We live in an increasingly polarized time, where politics are treated like a zero-sum game and not a collaboration toward building a better future for everyone. People pick a team and root for the team come what may, never allowing the "other side" to have a victory.
It makes for a great game. But it makes for a really lousy world.
Here's another potentially harmful message common in the video games of today: heroes acting alone (or with a small group of allies) can save the day.
There are compelling reasons for this sweeping and almost universal design choice. One is that video games are required to make the player feel powerful. That's why you're playing, of course: for the chance to be a hero. Nobody's going to plunk down sixty bucks and spend somewhere between 20 and 200 hours on a pastime where you can feel like a bit player consumed by crushing powerlessness. We get enough of that in our real lives, right?
But this narrative undermines the perceived value of the quieter and arguably more vital kinds of heroism that are necessary to maintaining the fabric of a civil society. Even in video games as lauded for providing moral choice as Bioware's Mass Effect series, most conflict is resolved through violence. You can choose to compromise and build consensus eventually, but you've got to shoot your way through a few hundred aliens or sentient robots first.
In the real world, though, compromise and consensus are the basic building blocks of a better future, not all-out warfare. And yet there's no glory in calling your MP or your senator to make your opinion known. There's not much glory in showing up to a town meeting, either.
And there's certainly no glory to be found in listening thoughtfully to your political opposition, taking their deepest feelings into consideration, and moving forward on those grounds. Or at least there isn't right now. But maybe there should be.
The human brain is exquisitely susceptible to the messaging we're exposed to, even if it's not the main point of the thing we're watching or playing. That's why simply not showing smoking in movies cuts down on youth smoking rates, and why flipping through fashion magazines makes young women more likely to suffer from an eating disorder.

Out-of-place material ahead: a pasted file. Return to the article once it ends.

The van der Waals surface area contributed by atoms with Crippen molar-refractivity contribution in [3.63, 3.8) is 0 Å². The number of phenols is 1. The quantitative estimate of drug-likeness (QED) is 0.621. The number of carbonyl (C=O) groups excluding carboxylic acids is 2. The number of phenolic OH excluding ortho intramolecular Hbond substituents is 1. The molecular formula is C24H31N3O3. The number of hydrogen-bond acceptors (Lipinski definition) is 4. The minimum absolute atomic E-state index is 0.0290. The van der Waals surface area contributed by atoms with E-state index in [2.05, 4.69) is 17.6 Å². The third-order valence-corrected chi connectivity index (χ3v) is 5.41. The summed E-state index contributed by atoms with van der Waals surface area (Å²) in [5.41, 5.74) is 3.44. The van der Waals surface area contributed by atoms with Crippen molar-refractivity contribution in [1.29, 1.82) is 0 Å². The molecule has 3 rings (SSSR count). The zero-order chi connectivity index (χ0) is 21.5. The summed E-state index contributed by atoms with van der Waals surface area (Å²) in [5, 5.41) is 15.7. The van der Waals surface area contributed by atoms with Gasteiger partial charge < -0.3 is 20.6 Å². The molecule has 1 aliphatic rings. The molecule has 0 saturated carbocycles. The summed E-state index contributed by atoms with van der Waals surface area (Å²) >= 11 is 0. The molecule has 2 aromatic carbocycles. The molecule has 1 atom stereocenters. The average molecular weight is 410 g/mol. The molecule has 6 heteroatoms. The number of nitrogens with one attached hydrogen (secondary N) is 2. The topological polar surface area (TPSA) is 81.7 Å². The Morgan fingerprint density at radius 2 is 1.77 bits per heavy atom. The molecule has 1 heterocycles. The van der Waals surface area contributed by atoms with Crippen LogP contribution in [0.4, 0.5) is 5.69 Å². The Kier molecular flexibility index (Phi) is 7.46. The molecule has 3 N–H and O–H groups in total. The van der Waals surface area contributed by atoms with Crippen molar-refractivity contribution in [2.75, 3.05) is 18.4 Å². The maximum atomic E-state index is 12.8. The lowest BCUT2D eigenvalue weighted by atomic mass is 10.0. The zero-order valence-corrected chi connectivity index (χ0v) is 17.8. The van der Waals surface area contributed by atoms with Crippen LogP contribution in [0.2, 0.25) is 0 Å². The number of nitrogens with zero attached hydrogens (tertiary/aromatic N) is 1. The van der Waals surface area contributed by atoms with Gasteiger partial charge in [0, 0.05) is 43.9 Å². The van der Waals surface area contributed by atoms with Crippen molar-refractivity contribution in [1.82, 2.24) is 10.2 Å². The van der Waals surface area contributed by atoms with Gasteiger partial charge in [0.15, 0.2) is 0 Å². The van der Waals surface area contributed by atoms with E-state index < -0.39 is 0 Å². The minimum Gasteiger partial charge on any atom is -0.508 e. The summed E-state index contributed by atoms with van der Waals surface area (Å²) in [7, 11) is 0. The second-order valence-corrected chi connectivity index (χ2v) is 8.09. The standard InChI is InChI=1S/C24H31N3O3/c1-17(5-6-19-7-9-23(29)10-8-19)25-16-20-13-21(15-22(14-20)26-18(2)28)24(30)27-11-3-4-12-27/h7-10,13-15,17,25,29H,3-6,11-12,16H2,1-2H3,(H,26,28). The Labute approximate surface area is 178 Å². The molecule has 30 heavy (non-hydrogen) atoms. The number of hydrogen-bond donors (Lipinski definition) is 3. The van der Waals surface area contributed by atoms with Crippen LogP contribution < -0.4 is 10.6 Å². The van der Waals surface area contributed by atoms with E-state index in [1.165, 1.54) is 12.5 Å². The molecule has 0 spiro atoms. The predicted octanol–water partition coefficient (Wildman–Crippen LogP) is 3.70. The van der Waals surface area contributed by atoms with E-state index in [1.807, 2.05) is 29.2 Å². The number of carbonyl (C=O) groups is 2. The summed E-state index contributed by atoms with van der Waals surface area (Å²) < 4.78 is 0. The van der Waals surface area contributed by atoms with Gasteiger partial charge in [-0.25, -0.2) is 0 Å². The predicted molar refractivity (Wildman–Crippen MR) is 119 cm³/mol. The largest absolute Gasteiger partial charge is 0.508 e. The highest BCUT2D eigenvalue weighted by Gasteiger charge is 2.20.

Knowing how the brain receives story and knowing how we're affected by the subtext of everything we see and hear, I'm led to the conclusion that finding ways to model and glorify consensus-building is one of the most important and positive things that game designers can be doing right now, not just to further their art, but to make the world we live in better, inch by inch.
It can be done. Take Journey as an example. This indie game turned into a commercial goliath, despite its aggressively breaking from the long tradition of shooting as the core mechanic of a video game. In Journey, the button that you would usually press to shoot something instead shines a light; it's a signal to other players. There was no chat, no microphone. And yet players found ways to help one another, cooperate, share knowledge.
These are the very things we need right now: cooperation. Sharing knowledge. We need to shine our lights at one another to promote peace and harmony.
Games can absolutely be a part of building a better future. Games can create empathy where there was none; games can make understanding complicated systems accessible; games can evoke pride and guilt and the creeping sense of complicity. But games are only as good as we make them—they're only as good as we are.
And there's the rub, because we are what we see. But if we consciously make an effort to model the ways and patterns of being better people and of being a better species, then that's what we will become.
Isn't it worth the shot?